I shut my eyes, and kissed.

First kisses are meant to be glorious, aren't they? Meaningful. They're meant to be meaningful. I recall letting my lips slither wetly over his as my mind wandered. Oh, I actually am a lesbian, aren't I? This room is cold, and it smells funny. It smells like boy. What time is it? Will I get home in time for dinner?

We kept kissing. I performed my role dutifully. I got better at it. Soon, the sight of his face leaning into mine didn't evoke the same feeling in me. I was even looking forward to further improving my skills. He promised we wouldn't take things too fast.

I felt so proud. I knew exactly what my best friend had felt about that poor sweet boy who was so besotted with her. We changed our Facebook statuses to 'In a Relationship' and watched our friends like it. And I wasn't going to have to come out to my parents, because I enjoyed being in a heterosexual relationship!

The next week we went on another date. We drunk another awkward not-coffee and then we went to his dorms. Some more making out took place, and then we somehow ended up naked.

Let it be said that I was very sheltered, or more to the point, very immature. I got to the age of seventeen without having watched any porn, or looked at any naked bodies outside of classical art. I'd just never investigated sex because I didn't feel like it held much interest for me at the time.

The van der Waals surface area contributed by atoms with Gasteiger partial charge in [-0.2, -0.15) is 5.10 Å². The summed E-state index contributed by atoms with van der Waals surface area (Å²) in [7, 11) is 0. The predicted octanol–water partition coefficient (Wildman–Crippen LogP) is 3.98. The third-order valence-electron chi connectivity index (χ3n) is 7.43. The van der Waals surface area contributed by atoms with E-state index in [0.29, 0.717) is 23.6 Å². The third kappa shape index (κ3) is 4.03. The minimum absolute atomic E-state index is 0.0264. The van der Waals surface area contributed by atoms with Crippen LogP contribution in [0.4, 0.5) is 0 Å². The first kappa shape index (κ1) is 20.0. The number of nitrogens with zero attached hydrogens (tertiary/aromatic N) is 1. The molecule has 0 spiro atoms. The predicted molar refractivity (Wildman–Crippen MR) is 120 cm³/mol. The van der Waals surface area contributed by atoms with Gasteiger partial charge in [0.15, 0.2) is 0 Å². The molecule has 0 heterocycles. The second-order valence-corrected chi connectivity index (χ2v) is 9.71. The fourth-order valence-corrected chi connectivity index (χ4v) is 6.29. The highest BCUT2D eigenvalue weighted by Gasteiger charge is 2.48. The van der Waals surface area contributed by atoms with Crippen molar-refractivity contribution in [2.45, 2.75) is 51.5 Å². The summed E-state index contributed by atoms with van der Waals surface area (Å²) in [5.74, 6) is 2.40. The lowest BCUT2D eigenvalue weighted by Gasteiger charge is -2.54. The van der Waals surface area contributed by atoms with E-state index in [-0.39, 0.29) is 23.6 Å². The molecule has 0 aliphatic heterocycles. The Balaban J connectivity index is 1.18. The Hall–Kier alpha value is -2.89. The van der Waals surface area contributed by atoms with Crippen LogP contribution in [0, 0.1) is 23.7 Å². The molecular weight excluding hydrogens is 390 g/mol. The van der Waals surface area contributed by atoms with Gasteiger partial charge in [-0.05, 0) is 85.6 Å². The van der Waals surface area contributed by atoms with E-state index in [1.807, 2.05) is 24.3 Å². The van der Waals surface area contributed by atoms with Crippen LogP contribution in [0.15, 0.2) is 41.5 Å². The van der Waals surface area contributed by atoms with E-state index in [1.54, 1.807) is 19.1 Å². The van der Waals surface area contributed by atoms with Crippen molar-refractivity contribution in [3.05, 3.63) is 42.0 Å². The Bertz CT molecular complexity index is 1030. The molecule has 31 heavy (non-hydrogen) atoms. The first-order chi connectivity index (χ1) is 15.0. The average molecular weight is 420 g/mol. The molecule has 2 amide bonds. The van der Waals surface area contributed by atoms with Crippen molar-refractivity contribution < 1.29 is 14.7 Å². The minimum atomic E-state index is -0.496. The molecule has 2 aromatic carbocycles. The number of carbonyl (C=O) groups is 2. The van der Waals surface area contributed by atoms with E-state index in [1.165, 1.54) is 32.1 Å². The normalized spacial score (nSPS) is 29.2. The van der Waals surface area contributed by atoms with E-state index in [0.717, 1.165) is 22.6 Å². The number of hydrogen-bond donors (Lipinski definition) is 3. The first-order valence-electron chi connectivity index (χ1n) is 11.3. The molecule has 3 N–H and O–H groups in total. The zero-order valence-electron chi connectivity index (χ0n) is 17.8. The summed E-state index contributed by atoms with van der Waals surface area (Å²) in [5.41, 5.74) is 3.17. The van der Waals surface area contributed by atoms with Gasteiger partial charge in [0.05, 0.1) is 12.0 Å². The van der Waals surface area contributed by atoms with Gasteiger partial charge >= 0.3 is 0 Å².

So when I saw his shiny, erect cock, I blurted out "Bloody hell, it's huge!" He laughed. "What... What do I do with it?" I asked. Yes, I was really that clueless, but it took staring a dick in the face to realize exactly how clueless I was. He showed me how to stroke him up and down, and it was gratifying to watch as he gasped and his head tipped back, and I knew that I was doing something right. Very right.

A few minutes passed, and the Karate Kid had quieted down. I slowed my wanking. "Um... Shall I stop?" I asked.

"Only if you want to be a pricktease.”

Ohhh. I was meant to be making him ejaculate.

So I resumed my rhythm. My arm hurt. How long did it take a guy to come?

And then he came, leaving my hand covered in sticky white gloop.

"Did you enjoy that?"

"I prefer no hands, actually. My ex used to do that for me."

I left speedily after that.

In the car, on the way home, I looked at my hands on the steering wheel and felt amazed that they still looked the same. I wondered how they could ever feel clean again. The Karate Kid sent me a message asking if I was okay; I'd seemed upset. I told him I was fine.